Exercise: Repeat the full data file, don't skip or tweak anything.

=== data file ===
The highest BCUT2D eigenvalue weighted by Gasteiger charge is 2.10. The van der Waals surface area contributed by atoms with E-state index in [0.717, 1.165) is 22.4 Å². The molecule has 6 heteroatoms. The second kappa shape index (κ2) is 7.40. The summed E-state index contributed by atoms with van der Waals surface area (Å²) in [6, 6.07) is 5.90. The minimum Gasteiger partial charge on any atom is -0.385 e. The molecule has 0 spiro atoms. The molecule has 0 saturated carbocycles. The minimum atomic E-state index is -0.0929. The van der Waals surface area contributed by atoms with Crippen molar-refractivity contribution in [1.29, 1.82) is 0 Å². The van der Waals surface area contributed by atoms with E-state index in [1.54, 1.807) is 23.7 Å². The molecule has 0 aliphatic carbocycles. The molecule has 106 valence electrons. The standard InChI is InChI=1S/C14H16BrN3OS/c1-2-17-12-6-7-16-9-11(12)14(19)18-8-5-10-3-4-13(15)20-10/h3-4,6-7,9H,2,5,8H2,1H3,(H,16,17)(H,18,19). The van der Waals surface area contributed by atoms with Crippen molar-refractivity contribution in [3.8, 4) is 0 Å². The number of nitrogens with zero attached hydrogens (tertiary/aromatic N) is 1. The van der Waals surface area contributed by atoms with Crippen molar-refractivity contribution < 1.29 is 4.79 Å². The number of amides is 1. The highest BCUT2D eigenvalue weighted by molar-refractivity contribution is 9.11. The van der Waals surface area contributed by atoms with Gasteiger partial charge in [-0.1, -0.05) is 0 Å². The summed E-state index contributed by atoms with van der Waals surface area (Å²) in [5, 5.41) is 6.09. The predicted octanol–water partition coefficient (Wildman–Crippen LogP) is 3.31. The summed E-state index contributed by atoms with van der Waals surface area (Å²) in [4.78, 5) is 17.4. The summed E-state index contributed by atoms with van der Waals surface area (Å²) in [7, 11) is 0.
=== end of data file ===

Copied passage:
The highest BCUT2D eigenvalue weighted by Gasteiger charge is 2.10. The van der Waals surface area contributed by atoms with E-state index in [0.717, 1.165) is 22.4 Å². The molecule has 6 heteroatoms. The second kappa shape index (κ2) is 7.40. The summed E-state index contributed by atoms with van der Waals surface area (Å²) in [6, 6.07) is 5.90. The minimum Gasteiger partial charge on any atom is -0.385 e. The molecule has 0 spiro atoms. The molecule has 0 saturated carbocycles. The minimum atomic E-state index is -0.0929. The van der Waals surface area contributed by atoms with Crippen molar-refractivity contribution in [1.29, 1.82) is 0 Å². The van der Waals surface area contributed by atoms with E-state index in [1.54, 1.807) is 23.7 Å². The molecule has 0 aliphatic carbocycles. The molecule has 106 valence electrons. The standard InChI is InChI=1S/C14H16BrN3OS/c1-2-17-12-6-7-16-9-11(12)14(19)18-8-5-10-3-4-13(15)20-10/h3-4,6-7,9H,2,5,8H2,1H3,(H,16,17)(H,18,19). The van der Waals surface area contributed by atoms with Crippen molar-refractivity contribution in [3.8, 4) is 0 Å². The number of nitrogens with zero attached hydrogens (tertiary/aromatic N) is 1. The van der Waals surface area contributed by atoms with Crippen molar-refractivity contribution < 1.29 is 4.79 Å². The number of amides is 1. The highest BCUT2D eigenvalue weighted by molar-refractivity contribution is 9.11. The van der Waals surface area contributed by atoms with Gasteiger partial charge in [-0.1, -0.05) is 0 Å². The summed E-state index contributed by atoms with van der Waals surface area (Å²) in [5, 5.41) is 6.09. The predicted octanol–water partition coefficient (Wildman–Crippen LogP) is 3.31. The summed E-state index contributed by atoms with van der Waals surface area (Å²) in [4.78, 5) is 17.4. The summed E-state index contributed by atoms with van der Waals surface area (Å²) in [7, 11) is 0.